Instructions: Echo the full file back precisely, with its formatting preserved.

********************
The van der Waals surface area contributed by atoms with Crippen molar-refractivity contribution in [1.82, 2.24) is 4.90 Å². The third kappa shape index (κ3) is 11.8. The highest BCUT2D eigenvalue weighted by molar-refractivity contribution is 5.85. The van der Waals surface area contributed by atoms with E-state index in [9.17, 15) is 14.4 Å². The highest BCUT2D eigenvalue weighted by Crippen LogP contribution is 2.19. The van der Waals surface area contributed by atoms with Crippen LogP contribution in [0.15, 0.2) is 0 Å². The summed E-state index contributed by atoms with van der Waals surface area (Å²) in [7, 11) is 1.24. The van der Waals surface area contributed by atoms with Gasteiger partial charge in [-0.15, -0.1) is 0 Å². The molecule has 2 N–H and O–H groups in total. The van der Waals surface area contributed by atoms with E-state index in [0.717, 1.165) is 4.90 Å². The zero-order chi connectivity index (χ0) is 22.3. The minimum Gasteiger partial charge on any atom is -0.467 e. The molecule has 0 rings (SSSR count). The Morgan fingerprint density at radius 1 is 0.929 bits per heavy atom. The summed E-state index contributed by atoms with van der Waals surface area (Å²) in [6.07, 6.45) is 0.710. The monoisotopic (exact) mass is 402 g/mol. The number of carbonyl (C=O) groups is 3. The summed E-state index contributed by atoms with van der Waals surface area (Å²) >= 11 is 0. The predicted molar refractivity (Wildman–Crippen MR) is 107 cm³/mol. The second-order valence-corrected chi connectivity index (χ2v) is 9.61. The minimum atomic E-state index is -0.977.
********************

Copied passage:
The van der Waals surface area contributed by atoms with Crippen molar-refractivity contribution in [1.82, 2.24) is 4.90 Å². The third kappa shape index (κ3) is 11.8. The highest BCUT2D eigenvalue weighted by molar-refractivity contribution is 5.85. The van der Waals surface area contributed by atoms with E-state index in [9.17, 15) is 14.4 Å². The highest BCUT2D eigenvalue weighted by Crippen LogP contribution is 2.19. The van der Waals surface area contributed by atoms with Crippen LogP contribution in [0.15, 0.2) is 0 Å². The summed E-state index contributed by atoms with van der Waals surface area (Å²) in [7, 11) is 1.24. The van der Waals surface area contributed by atoms with Gasteiger partial charge in [-0.15, -0.1) is 0 Å². The molecule has 2 N–H and O–H groups in total. The van der Waals surface area contributed by atoms with E-state index in [0.717, 1.165) is 4.90 Å². The zero-order chi connectivity index (χ0) is 22.3. The minimum Gasteiger partial charge on any atom is -0.467 e. The molecule has 0 rings (SSSR count). The Morgan fingerprint density at radius 1 is 0.929 bits per heavy atom. The summed E-state index contributed by atoms with van der Waals surface area (Å²) in [6.07, 6.45) is 0.710. The monoisotopic (exact) mass is 402 g/mol. The number of carbonyl (C=O) groups is 3. The summed E-state index contributed by atoms with van der Waals surface area (Å²) >= 11 is 0. The predicted molar refractivity (Wildman–Crippen MR) is 107 cm³/mol. The second-order valence-corrected chi connectivity index (χ2v) is 9.61. The minimum atomic E-state index is -0.977.